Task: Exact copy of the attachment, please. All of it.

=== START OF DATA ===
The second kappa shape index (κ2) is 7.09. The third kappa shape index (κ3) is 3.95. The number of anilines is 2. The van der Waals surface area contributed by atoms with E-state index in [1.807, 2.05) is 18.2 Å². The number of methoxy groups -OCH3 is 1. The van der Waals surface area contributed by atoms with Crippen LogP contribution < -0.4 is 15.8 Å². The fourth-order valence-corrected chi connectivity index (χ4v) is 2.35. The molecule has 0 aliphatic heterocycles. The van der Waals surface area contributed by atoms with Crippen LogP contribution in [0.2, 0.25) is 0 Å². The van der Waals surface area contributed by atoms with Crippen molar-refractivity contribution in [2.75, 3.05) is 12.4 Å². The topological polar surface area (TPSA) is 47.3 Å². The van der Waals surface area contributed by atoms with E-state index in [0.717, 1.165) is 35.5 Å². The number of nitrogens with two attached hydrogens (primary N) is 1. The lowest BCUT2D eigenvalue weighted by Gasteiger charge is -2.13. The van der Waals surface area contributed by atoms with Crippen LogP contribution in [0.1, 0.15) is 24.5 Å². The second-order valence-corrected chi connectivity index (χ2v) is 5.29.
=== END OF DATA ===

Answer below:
The second kappa shape index (κ2) is 7.09. The third kappa shape index (κ3) is 3.95. The number of anilines is 2. The van der Waals surface area contributed by atoms with E-state index in [1.807, 2.05) is 18.2 Å². The number of methoxy groups -OCH3 is 1. The van der Waals surface area contributed by atoms with Crippen LogP contribution < -0.4 is 15.8 Å². The fourth-order valence-corrected chi connectivity index (χ4v) is 2.35. The molecule has 0 aliphatic heterocycles. The van der Waals surface area contributed by atoms with Crippen LogP contribution in [0.2, 0.25) is 0 Å². The van der Waals surface area contributed by atoms with Crippen molar-refractivity contribution in [2.75, 3.05) is 12.4 Å². The topological polar surface area (TPSA) is 47.3 Å². The van der Waals surface area contributed by atoms with E-state index in [0.717, 1.165) is 35.5 Å². The number of nitrogens with two attached hydrogens (primary N) is 1. The lowest BCUT2D eigenvalue weighted by Gasteiger charge is -2.13. The van der Waals surface area contributed by atoms with Crippen LogP contribution in [0.1, 0.15) is 24.5 Å². The second-order valence-corrected chi connectivity index (χ2v) is 5.29.